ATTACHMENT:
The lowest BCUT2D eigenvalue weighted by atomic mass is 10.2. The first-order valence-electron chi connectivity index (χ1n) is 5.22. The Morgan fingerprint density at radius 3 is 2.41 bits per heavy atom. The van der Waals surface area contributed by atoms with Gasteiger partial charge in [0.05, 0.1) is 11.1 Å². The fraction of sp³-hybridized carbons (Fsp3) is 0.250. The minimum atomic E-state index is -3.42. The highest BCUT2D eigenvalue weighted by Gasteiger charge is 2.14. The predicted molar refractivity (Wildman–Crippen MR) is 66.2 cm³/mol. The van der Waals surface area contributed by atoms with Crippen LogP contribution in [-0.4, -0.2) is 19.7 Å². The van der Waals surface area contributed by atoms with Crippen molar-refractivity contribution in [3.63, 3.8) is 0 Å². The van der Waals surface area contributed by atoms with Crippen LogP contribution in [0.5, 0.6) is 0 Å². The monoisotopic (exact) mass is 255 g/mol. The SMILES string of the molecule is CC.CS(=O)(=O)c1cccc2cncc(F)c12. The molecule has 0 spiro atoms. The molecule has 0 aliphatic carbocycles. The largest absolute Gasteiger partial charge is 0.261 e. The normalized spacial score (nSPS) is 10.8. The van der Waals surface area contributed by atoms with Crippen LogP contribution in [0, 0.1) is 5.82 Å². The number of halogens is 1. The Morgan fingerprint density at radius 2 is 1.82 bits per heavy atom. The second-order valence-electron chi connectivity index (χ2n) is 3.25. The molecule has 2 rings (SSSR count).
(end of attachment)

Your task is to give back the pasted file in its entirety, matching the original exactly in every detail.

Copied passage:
The lowest BCUT2D eigenvalue weighted by atomic mass is 10.2. The first-order valence-electron chi connectivity index (χ1n) is 5.22. The Morgan fingerprint density at radius 3 is 2.41 bits per heavy atom. The van der Waals surface area contributed by atoms with Gasteiger partial charge in [0.05, 0.1) is 11.1 Å². The fraction of sp³-hybridized carbons (Fsp3) is 0.250. The minimum atomic E-state index is -3.42. The highest BCUT2D eigenvalue weighted by Gasteiger charge is 2.14. The predicted molar refractivity (Wildman–Crippen MR) is 66.2 cm³/mol. The van der Waals surface area contributed by atoms with Crippen LogP contribution in [-0.4, -0.2) is 19.7 Å². The van der Waals surface area contributed by atoms with Crippen molar-refractivity contribution in [3.63, 3.8) is 0 Å². The van der Waals surface area contributed by atoms with Crippen LogP contribution in [0.5, 0.6) is 0 Å². The monoisotopic (exact) mass is 255 g/mol. The SMILES string of the molecule is CC.CS(=O)(=O)c1cccc2cncc(F)c12. The molecule has 0 spiro atoms. The molecule has 0 aliphatic carbocycles. The largest absolute Gasteiger partial charge is 0.261 e. The normalized spacial score (nSPS) is 10.8. The van der Waals surface area contributed by atoms with Crippen LogP contribution in [0, 0.1) is 5.82 Å². The number of halogens is 1. The Morgan fingerprint density at radius 2 is 1.82 bits per heavy atom. The second-order valence-electron chi connectivity index (χ2n) is 3.25. The molecule has 2 rings (SSSR count).